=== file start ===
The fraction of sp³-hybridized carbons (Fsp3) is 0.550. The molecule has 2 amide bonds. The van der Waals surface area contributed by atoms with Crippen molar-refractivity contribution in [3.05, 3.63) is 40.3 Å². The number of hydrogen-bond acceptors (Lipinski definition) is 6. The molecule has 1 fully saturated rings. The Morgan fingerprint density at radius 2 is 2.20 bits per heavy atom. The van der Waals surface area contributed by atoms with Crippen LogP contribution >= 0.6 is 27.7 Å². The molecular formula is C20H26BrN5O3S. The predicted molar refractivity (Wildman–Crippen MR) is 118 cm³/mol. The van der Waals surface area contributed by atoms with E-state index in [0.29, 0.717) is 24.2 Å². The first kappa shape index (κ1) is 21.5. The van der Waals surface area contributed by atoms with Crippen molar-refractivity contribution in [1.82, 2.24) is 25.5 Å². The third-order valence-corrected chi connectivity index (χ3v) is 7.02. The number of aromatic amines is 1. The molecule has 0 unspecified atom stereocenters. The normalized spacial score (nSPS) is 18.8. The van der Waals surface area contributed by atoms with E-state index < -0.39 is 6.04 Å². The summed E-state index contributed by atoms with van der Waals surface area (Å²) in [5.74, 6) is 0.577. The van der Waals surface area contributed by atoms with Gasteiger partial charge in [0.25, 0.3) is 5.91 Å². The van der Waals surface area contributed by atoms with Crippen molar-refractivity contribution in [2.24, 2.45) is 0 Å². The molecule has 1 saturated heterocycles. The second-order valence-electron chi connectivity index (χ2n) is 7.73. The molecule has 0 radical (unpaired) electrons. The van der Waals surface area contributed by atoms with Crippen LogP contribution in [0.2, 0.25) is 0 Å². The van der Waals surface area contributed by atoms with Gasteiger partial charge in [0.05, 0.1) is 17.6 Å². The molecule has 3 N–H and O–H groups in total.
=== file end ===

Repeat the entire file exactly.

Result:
The fraction of sp³-hybridized carbons (Fsp3) is 0.550. The molecule has 2 amide bonds. The van der Waals surface area contributed by atoms with Crippen molar-refractivity contribution in [3.05, 3.63) is 40.3 Å². The number of hydrogen-bond acceptors (Lipinski definition) is 6. The molecule has 1 fully saturated rings. The Morgan fingerprint density at radius 2 is 2.20 bits per heavy atom. The van der Waals surface area contributed by atoms with Crippen LogP contribution >= 0.6 is 27.7 Å². The molecular formula is C20H26BrN5O3S. The predicted molar refractivity (Wildman–Crippen MR) is 118 cm³/mol. The van der Waals surface area contributed by atoms with E-state index in [0.29, 0.717) is 24.2 Å². The first kappa shape index (κ1) is 21.5. The van der Waals surface area contributed by atoms with Crippen molar-refractivity contribution in [1.82, 2.24) is 25.5 Å². The third-order valence-corrected chi connectivity index (χ3v) is 7.02. The number of aromatic amines is 1. The molecule has 0 unspecified atom stereocenters. The normalized spacial score (nSPS) is 18.8. The van der Waals surface area contributed by atoms with E-state index < -0.39 is 6.04 Å². The summed E-state index contributed by atoms with van der Waals surface area (Å²) in [5.74, 6) is 0.577. The van der Waals surface area contributed by atoms with Gasteiger partial charge in [0.25, 0.3) is 5.91 Å². The van der Waals surface area contributed by atoms with Crippen molar-refractivity contribution in [2.24, 2.45) is 0 Å². The molecule has 1 saturated heterocycles. The second-order valence-electron chi connectivity index (χ2n) is 7.73. The molecule has 0 radical (unpaired) electrons. The van der Waals surface area contributed by atoms with Crippen LogP contribution in [0.2, 0.25) is 0 Å². The van der Waals surface area contributed by atoms with Gasteiger partial charge in [0.05, 0.1) is 17.6 Å². The molecule has 3 N–H and O–H groups in total.